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Rigging other countries’ votes

OSCE monitors now deem elections 'irregular' if people vote for the 'wrong' parties.

David Chandler

Topics Politics

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Recent elections in Russia (7 December), Serbia (28 December) and Georgia (4 January) indicate that elections are no longer merely about the electorate holding governments to account. Governments are also held to account by the Organisation for Security and Cooperation in Europe (OSCE). This body is little known in the West, but it exerts a huge influence over policymaking in Central and Eastern Europe and the former Soviet Union.

The OSCE was established in 1975 under the Helsinki Accords as an informal intergovernmental forum bridging both sides of Cold War Europe, involving the states of the former Soviet Bloc and of Western Europe, Canada and the USA. This was largely a talking shop, whereby economic cooperation was used as a lever to open up East European states to Western pressure. In the 1990s, the influence of the OSCE was transformed. The informal nature of the OSCE meant that it was not tied to the Cold War framework of the UN Charter principles of sovereign equality and was much more flexible in its working arrangements. The ad hoc nature of the body meant that it could reflect the new post-Cold War relationships much more directly than multilateral institutions tied by constitutional constraints.

The OSCE made the running in the 1990s in developing the concepts and practices of ‘conditional sovereignty’ and external regulatory authority, particularly in the fields of minority rights, human rights and election ‘assistance’. The body’s ability to develop and experiment with new areas of regulatory guidance and oversight made it an ideal multilateral body for Western (particularly US) leverage in the region.

Today, the OSCE is highly involved in the political process in Eastern and Central Europe, in all areas from education policy to policing to constitutional questions. This leverage is only mentioned in the Western media on rare occasions, as for example when the OSCE passes judgement on elections. There is little that is open and transparent about the OSCE’s authority in this area. From the recent interventions in electoral contests it would appear that the OSCE’s role seems to be more about judging the policies of the incoming parties to government than any objective measure of the democratic process.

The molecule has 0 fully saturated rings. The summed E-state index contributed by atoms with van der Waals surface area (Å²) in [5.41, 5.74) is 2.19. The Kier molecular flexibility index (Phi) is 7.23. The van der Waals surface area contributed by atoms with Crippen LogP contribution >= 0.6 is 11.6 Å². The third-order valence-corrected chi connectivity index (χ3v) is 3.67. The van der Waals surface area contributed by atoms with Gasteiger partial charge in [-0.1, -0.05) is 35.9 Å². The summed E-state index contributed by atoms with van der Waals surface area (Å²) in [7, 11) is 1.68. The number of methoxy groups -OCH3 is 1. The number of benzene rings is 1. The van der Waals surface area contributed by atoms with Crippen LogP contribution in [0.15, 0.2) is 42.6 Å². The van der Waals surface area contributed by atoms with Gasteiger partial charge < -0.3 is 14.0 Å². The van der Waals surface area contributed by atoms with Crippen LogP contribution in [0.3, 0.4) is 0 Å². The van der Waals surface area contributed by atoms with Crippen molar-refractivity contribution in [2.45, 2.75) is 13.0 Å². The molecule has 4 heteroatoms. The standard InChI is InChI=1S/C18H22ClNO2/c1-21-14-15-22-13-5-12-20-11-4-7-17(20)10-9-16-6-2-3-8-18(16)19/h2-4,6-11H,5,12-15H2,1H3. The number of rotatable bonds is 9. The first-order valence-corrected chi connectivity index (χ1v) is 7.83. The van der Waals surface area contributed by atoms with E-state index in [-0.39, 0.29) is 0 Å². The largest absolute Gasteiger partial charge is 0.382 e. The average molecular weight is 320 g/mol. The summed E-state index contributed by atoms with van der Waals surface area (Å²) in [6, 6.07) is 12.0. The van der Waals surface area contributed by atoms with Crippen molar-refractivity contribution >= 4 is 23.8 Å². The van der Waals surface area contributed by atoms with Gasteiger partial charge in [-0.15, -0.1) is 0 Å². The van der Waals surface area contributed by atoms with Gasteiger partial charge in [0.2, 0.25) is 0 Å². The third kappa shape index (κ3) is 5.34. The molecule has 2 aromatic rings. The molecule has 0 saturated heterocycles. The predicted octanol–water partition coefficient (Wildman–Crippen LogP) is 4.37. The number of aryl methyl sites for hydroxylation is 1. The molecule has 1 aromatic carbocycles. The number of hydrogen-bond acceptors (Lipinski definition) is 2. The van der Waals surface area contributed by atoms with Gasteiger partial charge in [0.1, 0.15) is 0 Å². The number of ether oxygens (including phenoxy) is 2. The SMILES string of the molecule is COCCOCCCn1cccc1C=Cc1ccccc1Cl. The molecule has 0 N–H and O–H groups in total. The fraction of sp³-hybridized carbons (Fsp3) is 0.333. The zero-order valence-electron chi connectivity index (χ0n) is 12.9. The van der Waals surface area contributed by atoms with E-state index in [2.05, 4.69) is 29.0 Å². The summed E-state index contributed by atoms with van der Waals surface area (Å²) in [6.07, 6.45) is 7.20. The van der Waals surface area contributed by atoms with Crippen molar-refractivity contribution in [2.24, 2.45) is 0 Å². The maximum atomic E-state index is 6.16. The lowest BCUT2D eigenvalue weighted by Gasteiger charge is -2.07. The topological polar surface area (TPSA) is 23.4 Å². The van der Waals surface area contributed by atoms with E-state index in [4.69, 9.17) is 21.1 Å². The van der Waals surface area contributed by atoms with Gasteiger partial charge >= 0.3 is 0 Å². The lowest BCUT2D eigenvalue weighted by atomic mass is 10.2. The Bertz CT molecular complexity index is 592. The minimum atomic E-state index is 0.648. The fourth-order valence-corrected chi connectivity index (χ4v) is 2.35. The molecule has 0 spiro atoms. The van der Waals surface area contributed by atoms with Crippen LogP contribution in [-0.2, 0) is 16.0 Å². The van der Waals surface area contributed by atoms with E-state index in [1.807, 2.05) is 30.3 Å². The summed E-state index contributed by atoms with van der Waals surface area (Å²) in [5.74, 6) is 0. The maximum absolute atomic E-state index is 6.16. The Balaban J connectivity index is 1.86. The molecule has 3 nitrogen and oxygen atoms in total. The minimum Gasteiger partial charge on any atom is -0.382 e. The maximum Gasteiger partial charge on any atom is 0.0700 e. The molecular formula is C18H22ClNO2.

The OSCE was scathing about the Russian parliamentary elections on 7 December 2003. However, the judgement seems to have been based on the results rather than the process itself. The Putin-backed United Russia party won around 37 per cent of the vote, on a 56 per cent turnout, making it the largest in the Duma. The OSCE praised the Russian Election Commission ‘for its professional organisation of these elections’ and found little fault with the proceedings. Yet the judgement was a highly negative one. The OSCE argued that preconditions favouring the pro-state party resulted in apathy from voters who felt that the results were preordained (1). Bruce George, president of the OSCE Parliamentary Assembly, stated that: ‘Given that procedures on election day were conducted in a technically correct way, it is even more regrettable that the main impression of the overall electoral process is of regression in the democratisation process in Russia.’ (2)

It seems that democracy can be judged by who is voted for and the level of the turnout, rather than the correct procedures. This highly subjective judgement was dismissed by the head of Russia’s central election commission, Alexander Veshnyakov, who questioned the OSCE assumption that bias had resulted in voter apathy: ‘The 56 per cent turnout does not give grounds for full satisfaction, but I would like to point out that this indicator does not much differ to that of a number of Western countries.’ (3)

‘In this election the enormous advantage of incumbency and access to state equipment, resources and buildings led to the election result being overwhelmingly distorted’, said Bruce George (4). The Russian response was that the ‘the record of the last presidential elections in the USA’ should be looked to if access to state and financial resources was an issue (5).

The OSCE then cast a ‘negative’ judgement on the 28 December 2003 parliamentary elections in Serbia. Again the problems were not with the organisation and conduct of the elections, but the results. The organisation was ‘disappointed’ with the success of nationalists and war crimes indictees in Serbia’s general elections.

Ihor Ostash, vice-president of the OSCE Parliamentary Assembly and special coordinator, stated that: ‘We welcome the relatively high participation and that voters had a genuine choice, as contesting parties and coalitions came from across the political spectrum.’ However, this was not really what counted, apparently. Murat Mercan, head of the delegation of the Council of Europe Parliamentary Assembly, said: ‘Three candidate lists are led by indicted war criminals. This sends out a negative message. While formally not in breach of the law, it shows a lack of political responsibility and is a reminder that a number of political parties in Serbia are still caught up in the denounced legacy of the past.’